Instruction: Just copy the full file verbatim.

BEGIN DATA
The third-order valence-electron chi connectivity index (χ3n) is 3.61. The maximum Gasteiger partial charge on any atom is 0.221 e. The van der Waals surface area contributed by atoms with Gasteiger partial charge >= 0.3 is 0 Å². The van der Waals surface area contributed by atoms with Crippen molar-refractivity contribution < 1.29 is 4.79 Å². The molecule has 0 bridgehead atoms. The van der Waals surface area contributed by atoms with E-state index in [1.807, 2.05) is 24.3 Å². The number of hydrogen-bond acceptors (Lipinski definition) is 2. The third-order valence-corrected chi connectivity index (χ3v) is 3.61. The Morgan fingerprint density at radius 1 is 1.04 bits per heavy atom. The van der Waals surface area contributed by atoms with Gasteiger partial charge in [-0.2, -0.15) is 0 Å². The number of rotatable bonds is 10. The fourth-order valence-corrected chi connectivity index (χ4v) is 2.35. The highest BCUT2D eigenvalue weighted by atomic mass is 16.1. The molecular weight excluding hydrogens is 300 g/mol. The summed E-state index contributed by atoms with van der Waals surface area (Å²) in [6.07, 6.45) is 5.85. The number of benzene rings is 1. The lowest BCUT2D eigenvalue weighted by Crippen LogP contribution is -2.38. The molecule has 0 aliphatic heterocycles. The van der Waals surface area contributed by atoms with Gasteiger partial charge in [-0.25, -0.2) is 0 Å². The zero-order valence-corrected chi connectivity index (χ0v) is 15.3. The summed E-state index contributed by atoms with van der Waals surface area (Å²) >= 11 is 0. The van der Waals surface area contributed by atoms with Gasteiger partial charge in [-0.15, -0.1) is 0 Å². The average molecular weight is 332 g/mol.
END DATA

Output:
The third-order valence-electron chi connectivity index (χ3n) is 3.61. The maximum Gasteiger partial charge on any atom is 0.221 e. The van der Waals surface area contributed by atoms with Gasteiger partial charge >= 0.3 is 0 Å². The van der Waals surface area contributed by atoms with Crippen molar-refractivity contribution < 1.29 is 4.79 Å². The molecule has 0 bridgehead atoms. The van der Waals surface area contributed by atoms with E-state index in [1.807, 2.05) is 24.3 Å². The number of hydrogen-bond acceptors (Lipinski definition) is 2. The third-order valence-corrected chi connectivity index (χ3v) is 3.61. The Morgan fingerprint density at radius 1 is 1.04 bits per heavy atom. The van der Waals surface area contributed by atoms with Gasteiger partial charge in [-0.2, -0.15) is 0 Å². The number of rotatable bonds is 10. The fourth-order valence-corrected chi connectivity index (χ4v) is 2.35. The highest BCUT2D eigenvalue weighted by atomic mass is 16.1. The molecular weight excluding hydrogens is 300 g/mol. The summed E-state index contributed by atoms with van der Waals surface area (Å²) in [6.07, 6.45) is 5.85. The number of benzene rings is 1. The lowest BCUT2D eigenvalue weighted by Crippen LogP contribution is -2.38. The molecule has 0 aliphatic heterocycles. The van der Waals surface area contributed by atoms with Gasteiger partial charge in [-0.25, -0.2) is 0 Å². The zero-order valence-corrected chi connectivity index (χ0v) is 15.3. The summed E-state index contributed by atoms with van der Waals surface area (Å²) >= 11 is 0. The van der Waals surface area contributed by atoms with Gasteiger partial charge in [-0.15, -0.1) is 0 Å². The average molecular weight is 332 g/mol.